Zhang Zhan, a 37-year-old former lawyer and citizen journalist, who was arrested in May while covering from Wuhan, has been sentenced to four years in prison.
Zhang was arrested for “inciting controversy and causing trouble” – a charge commonly used against opponents, activists and journalists – with her video and blog reports from Wuhan’s lockdown. Last month, she was charged with spreading false information.
On Monday afternoon, hours after the trial began, Zhang’s lawyer said she was sentenced to four years in prison.
trial 10 Hong Kong is being held in mainland China After an alleged attempt to flee to Taiwan, it also began on Monday, amid a rush of arrests and other crackdowns against opponents, apparently with the Christmas period to avoid Western scrutiny.
The indictment document released last week said Zhang had sent “false information through text messages, video and other media via online media such as WeChat, Twitter and YouTube,” according to the prosecution document.
She added, “It has also accepted interviews from foreign media outlets Free Radio Asia and Epoch Times who speculated maliciously about the Wuhan Covid-19 epidemic.” A sentence of four to five years was recommended.
It was Zhang Tied 24 hours a dayHer lawyer, Zhang Keiki, said earlier this month that she was forced to tube feed her after she went on hunger strike. Zhang Kiki visited again on Christmas Day, and in a blog post he said that his client had lost between 15 and 20 kilograms and that her hair had been cut.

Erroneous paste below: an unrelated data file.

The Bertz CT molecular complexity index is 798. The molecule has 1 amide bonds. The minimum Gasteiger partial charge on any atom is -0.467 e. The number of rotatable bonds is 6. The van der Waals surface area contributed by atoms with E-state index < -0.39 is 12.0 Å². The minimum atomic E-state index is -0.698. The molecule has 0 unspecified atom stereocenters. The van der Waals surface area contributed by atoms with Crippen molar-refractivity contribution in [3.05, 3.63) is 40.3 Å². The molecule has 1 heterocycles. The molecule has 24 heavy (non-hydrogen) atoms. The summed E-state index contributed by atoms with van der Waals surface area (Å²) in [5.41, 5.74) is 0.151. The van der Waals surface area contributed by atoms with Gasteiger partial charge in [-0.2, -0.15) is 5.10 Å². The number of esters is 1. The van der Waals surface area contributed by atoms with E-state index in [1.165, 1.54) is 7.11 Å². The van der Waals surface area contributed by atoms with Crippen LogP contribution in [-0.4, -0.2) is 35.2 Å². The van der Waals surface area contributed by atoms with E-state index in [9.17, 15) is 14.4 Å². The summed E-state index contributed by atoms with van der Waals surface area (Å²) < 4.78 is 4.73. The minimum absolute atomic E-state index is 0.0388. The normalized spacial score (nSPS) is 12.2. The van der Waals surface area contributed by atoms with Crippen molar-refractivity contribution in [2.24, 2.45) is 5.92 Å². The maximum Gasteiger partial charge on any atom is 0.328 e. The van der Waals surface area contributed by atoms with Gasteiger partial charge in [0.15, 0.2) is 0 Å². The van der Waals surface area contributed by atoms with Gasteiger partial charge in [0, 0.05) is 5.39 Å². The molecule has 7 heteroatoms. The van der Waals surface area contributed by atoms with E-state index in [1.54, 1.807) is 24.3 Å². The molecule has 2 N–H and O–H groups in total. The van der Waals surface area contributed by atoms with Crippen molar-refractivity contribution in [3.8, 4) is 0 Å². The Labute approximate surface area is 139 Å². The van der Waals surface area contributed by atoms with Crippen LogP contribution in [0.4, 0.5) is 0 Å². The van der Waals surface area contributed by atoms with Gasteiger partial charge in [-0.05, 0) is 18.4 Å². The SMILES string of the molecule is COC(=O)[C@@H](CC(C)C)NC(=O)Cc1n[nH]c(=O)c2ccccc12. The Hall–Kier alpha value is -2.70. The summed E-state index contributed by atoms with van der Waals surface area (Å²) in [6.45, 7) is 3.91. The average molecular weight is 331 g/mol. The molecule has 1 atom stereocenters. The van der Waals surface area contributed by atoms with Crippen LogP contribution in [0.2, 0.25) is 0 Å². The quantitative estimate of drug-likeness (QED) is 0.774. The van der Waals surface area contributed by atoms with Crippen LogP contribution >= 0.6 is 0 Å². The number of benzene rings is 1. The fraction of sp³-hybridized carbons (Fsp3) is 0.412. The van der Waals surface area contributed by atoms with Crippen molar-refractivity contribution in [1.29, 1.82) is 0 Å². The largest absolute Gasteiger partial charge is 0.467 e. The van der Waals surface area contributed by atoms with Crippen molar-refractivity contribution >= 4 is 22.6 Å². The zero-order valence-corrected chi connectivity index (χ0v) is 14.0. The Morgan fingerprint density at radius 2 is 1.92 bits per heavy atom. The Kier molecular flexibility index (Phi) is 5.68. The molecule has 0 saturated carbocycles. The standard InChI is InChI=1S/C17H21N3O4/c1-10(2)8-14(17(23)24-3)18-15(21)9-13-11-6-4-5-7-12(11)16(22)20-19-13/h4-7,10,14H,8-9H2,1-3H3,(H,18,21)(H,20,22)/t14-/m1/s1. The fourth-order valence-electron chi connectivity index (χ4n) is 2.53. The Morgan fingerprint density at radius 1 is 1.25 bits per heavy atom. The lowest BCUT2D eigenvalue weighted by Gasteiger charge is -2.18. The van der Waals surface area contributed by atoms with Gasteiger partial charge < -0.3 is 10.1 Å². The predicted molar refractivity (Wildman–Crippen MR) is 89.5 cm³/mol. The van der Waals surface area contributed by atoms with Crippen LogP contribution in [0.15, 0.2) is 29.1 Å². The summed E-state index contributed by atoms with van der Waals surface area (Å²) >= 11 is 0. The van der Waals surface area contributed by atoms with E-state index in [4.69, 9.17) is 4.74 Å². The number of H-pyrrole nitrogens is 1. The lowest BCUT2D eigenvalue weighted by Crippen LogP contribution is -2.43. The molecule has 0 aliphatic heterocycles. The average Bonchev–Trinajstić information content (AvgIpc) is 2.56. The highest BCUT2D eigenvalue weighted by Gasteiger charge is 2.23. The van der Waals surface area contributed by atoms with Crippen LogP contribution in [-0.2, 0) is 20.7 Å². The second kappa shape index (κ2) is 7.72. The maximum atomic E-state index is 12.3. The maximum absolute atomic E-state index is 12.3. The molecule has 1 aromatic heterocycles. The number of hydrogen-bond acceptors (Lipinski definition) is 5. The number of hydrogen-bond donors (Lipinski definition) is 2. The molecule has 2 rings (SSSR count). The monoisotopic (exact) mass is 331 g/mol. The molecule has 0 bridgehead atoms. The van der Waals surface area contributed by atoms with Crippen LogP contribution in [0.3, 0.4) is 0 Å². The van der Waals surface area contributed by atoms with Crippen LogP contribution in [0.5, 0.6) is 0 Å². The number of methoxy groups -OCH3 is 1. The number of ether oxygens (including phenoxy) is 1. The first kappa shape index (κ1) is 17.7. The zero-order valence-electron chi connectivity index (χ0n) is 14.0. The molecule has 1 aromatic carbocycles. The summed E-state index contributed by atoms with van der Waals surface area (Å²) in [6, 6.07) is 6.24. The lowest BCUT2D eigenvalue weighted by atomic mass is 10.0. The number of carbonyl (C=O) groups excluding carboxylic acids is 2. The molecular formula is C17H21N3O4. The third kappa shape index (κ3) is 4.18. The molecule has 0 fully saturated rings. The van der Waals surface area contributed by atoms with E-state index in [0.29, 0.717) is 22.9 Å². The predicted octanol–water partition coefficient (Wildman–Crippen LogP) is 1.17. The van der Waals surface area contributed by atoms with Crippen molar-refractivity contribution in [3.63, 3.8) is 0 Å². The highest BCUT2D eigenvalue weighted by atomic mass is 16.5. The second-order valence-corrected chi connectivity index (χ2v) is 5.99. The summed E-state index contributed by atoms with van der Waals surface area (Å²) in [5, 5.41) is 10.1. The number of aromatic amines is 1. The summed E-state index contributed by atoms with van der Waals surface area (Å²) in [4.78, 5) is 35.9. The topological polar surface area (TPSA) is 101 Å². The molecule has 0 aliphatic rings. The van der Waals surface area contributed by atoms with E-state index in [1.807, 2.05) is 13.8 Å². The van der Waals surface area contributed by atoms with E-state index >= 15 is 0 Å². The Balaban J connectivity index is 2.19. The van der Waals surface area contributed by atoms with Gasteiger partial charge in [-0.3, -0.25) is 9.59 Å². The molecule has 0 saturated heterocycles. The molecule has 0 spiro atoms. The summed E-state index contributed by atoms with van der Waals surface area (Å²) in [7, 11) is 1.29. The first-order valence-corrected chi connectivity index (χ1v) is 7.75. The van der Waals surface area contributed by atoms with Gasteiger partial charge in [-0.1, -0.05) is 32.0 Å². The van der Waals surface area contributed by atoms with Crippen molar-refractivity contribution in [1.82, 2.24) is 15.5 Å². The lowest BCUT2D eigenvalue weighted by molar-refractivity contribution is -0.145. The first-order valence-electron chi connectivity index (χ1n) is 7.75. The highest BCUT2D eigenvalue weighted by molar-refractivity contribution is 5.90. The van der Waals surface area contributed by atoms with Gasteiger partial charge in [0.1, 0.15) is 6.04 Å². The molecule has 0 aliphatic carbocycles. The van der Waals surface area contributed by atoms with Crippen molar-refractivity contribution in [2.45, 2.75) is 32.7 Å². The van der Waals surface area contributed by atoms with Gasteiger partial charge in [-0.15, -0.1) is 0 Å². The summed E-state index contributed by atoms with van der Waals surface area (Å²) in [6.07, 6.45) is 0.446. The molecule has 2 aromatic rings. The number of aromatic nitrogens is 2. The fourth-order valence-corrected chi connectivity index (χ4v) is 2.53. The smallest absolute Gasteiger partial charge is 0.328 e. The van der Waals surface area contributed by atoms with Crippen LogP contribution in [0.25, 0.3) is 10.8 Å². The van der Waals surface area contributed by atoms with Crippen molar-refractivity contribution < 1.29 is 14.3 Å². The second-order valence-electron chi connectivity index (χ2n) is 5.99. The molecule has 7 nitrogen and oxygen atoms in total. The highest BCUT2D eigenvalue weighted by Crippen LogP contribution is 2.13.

“She feels emotionally exhausted, as if every day is torture.”
About a dozen supporters and diplomats gathered outside the New People’s Court in Shanghai Pudong District Monday morning, but the police removed journalists and observers from the entrance when Zhang and her lawyer arrived.
Zhang – one of several citizen journalists held in Wuhan around the same time – has denied the charges and says all of her reports were from direct accounts with locals. His fellow journalist, citizen Fang Bin, was arrested in February, but his whereabouts remain secret. Chen Mei and Cai Wei are awaiting trial in Beijing after being arrested in April for archiving controlled information about the virus.
Chen Kyoshi, who was detained in Wuhan in February, was Chest To his parents’ house under close scrutiny.
The families of 10 Hong Kong residents who were arrested after their alleged attempt to reach Taiwan said they were only informed of the trial on Friday, and it did not give them time to travel to Shenzhen and complete their quarantine in time to attend. The trial was not broadcast live, and the media appeared unable to enter the courtroom and turn it into a “de facto secret trial,” the families said.
“By conducting a 12-secret trial and preventing the media and families from attending, the Chinese authorities are ignoring basic human rights and are acting against the” sunny justice “principle that they are promoting,” they said in a statement on Monday. .
RTHK from Shenzhen reported that court officials said the trial was open to the public but all seats had already been reserved.
Ahead of the trial, the US State Department called for the group’s release, with an official saying the “only alleged crime” was “fleeing tyranny.”
The People’s Court of Yantian County in Shenzhen announced last week that 10 of the 12 people were allegedly traveling by boat to Taiwan When they were intercepted by the Guangdong Coast Guard in August, they were accused of organizing or participating in an illegal border crossing. The other two are minors and will be tried at a later time. Since their arrest, the detainees have been almost entirely prevented from communicating with their families and denied access to their chosen lawyers.
The last-minute trials came amid a flurry of activity by authorities targeting dissidents, lawyers and journalists. Chinese authorities have a history of using the holiday period, when many Western governments and NGOs spend the Christmas holidays, for prosecutions and arrests.
Additional reporting by agencies.